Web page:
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 China’s Higher Education & Relevance to Canada  Sen Lin (PhD)  Department of AEPS 

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Presentation on theme: " China’s Higher Education & Relevance to Canada  Sen Lin (PhD)  Department of AEPS "— Presentation transcript:

1  China’s Higher Education & Relevance to Canada  Sen Lin (PhD)  Department of AEPS 

2 An Overview of China’s Higher Education  Institutions of higher education: 2,500 in total  1,200 universities granting four-year bachelor degrees; many can grant masters and PhDs.  1,300 technological institutes and vocational colleges granting two-year diplomas  Total number of students in higher education:  About 30 million in total (2014 estimate)  In 2014, 34.3% of years old are students in higher education  In 1978, 1.55% of years old were students in higher education  Major Fields of study offered by China’s Degree Programs:  Science, Engineering, Business, Social Science, Humanities, Medicine, Law, Education  Types of funding for higher education:  An overwhelming majority of institutions funded by the government (national and provincial)  Institutions with domestic private funds  Institutions funded by Sino-foreign joint-ventures (estimate 2013: about 1,000)

3 National Entrance Exams  Held yearly in June, primary means of screening applicants  Admissions to full-time programs are conditioned on passing the national entrance exam  Provincial governments responsible for organizing; exam questions either provincially made based on national guidelines or from a national exam bank  In June 2014, 9.39 millions took the entrance exam; planned maximum quota of admissions: 6.98 million—about 74% rate of success.  In recent years, some provinces did not fill their maximum quotas  The annual number of students taking the entrance exams has been in decline since 2008 due to changing demographics  The annual number is expected to be steady at the 2014 level for the next a few years, and a slight uptick after 2020  Two more factors of constraint: current government policy of encouraging development of vocational schools at the secondary level; the job market for graduates of higher education—may not meet the expectations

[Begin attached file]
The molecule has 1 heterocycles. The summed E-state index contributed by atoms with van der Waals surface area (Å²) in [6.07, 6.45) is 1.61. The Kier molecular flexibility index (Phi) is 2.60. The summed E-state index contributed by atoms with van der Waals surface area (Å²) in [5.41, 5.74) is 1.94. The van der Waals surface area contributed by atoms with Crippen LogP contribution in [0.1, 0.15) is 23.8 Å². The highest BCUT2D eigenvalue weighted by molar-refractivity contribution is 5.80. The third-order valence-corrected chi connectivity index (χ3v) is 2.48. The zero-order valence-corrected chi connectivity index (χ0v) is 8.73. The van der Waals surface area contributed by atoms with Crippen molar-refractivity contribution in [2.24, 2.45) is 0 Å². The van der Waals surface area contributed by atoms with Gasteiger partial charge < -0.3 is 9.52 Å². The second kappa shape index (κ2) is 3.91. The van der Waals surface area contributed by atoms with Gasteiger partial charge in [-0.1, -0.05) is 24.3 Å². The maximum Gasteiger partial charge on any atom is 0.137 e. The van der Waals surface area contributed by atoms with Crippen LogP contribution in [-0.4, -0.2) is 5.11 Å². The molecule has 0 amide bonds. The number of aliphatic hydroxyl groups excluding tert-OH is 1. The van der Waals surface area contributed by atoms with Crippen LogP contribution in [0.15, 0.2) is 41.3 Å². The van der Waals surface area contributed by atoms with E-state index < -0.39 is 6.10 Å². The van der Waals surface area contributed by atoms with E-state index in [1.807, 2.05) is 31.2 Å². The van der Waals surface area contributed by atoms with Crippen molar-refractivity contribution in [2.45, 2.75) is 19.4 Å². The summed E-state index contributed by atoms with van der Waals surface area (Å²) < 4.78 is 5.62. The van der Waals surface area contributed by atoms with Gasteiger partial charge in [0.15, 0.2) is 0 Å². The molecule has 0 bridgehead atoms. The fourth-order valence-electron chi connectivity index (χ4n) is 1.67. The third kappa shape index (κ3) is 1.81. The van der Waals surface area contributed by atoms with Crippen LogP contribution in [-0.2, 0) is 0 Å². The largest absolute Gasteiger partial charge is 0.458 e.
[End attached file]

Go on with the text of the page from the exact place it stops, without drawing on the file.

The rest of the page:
4 Students: before, during, and After

5 Parents Are There Too

6 Policing the Exams

7 Canada-China Exchanges  Chinese students in Canada  Total: 80,627 (2012, CBIE), 30% of the total foreign students in Canada-ranking #1 followed by those from India, Korea, Saudi Arabia, and the US.  Total: about 100,000 (2013, Chinese Consulate in Toronto).  Canadian students in China  3,800 (2013, Chinese Consulate in Toronto)  Increasing number of visits by Chinese academics to Canadian institutions and by Canadian academics to Chinese institutions  Chinese academics highly value their experience in Canada and their exchanges with Canadian colleagues—these exchanges including teaching and research.

8 A Brief History of Foreign Exposure of Chinese Higher Education (PRC)  The Soviet connection: at peak in the 1950s; stopped in mid-1960s (Sino- Soviet split; Cultural Revolution)  Blazing China’s own trail (Isolation during the Cultural Revolution; All universities closed, )  Opening to the West: 1970s onward.


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